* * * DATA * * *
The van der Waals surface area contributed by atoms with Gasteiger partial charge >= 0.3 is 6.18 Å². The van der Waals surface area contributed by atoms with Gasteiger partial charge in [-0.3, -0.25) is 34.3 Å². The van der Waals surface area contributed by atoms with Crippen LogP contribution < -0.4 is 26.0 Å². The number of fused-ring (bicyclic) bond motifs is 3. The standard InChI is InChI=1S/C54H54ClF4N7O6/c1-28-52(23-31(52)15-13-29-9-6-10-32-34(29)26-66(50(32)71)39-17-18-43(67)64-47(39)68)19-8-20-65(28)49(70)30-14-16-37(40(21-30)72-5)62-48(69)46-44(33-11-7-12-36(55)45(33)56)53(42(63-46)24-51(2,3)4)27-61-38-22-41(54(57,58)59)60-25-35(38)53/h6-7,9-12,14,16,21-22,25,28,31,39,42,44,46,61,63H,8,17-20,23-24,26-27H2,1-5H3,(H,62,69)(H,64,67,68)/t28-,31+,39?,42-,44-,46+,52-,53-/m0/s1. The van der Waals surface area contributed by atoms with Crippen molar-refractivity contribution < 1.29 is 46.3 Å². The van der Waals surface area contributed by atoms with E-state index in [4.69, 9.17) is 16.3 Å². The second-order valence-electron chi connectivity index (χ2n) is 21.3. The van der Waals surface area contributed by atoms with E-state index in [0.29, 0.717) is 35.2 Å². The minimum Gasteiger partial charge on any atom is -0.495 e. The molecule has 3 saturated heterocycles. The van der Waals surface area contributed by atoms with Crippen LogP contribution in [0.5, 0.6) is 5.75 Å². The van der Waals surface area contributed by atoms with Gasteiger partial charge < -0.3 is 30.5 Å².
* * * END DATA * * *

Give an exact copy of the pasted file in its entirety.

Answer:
The van der Waals surface area contributed by atoms with Gasteiger partial charge >= 0.3 is 6.18 Å². The van der Waals surface area contributed by atoms with Gasteiger partial charge in [-0.3, -0.25) is 34.3 Å². The van der Waals surface area contributed by atoms with Crippen LogP contribution < -0.4 is 26.0 Å². The number of fused-ring (bicyclic) bond motifs is 3. The standard InChI is InChI=1S/C54H54ClF4N7O6/c1-28-52(23-31(52)15-13-29-9-6-10-32-34(29)26-66(50(32)71)39-17-18-43(67)64-47(39)68)19-8-20-65(28)49(70)30-14-16-37(40(21-30)72-5)62-48(69)46-44(33-11-7-12-36(55)45(33)56)53(42(63-46)24-51(2,3)4)27-61-38-22-41(54(57,58)59)60-25-35(38)53/h6-7,9-12,14,16,21-22,25,28,31,39,42,44,46,61,63H,8,17-20,23-24,26-27H2,1-5H3,(H,62,69)(H,64,67,68)/t28-,31+,39?,42-,44-,46+,52-,53-/m0/s1. The van der Waals surface area contributed by atoms with Crippen molar-refractivity contribution < 1.29 is 46.3 Å². The van der Waals surface area contributed by atoms with E-state index in [4.69, 9.17) is 16.3 Å². The second-order valence-electron chi connectivity index (χ2n) is 21.3. The van der Waals surface area contributed by atoms with E-state index in [0.29, 0.717) is 35.2 Å². The minimum Gasteiger partial charge on any atom is -0.495 e. The molecule has 3 saturated heterocycles. The van der Waals surface area contributed by atoms with Crippen LogP contribution in [0.5, 0.6) is 5.75 Å². The van der Waals surface area contributed by atoms with Gasteiger partial charge < -0.3 is 30.5 Å².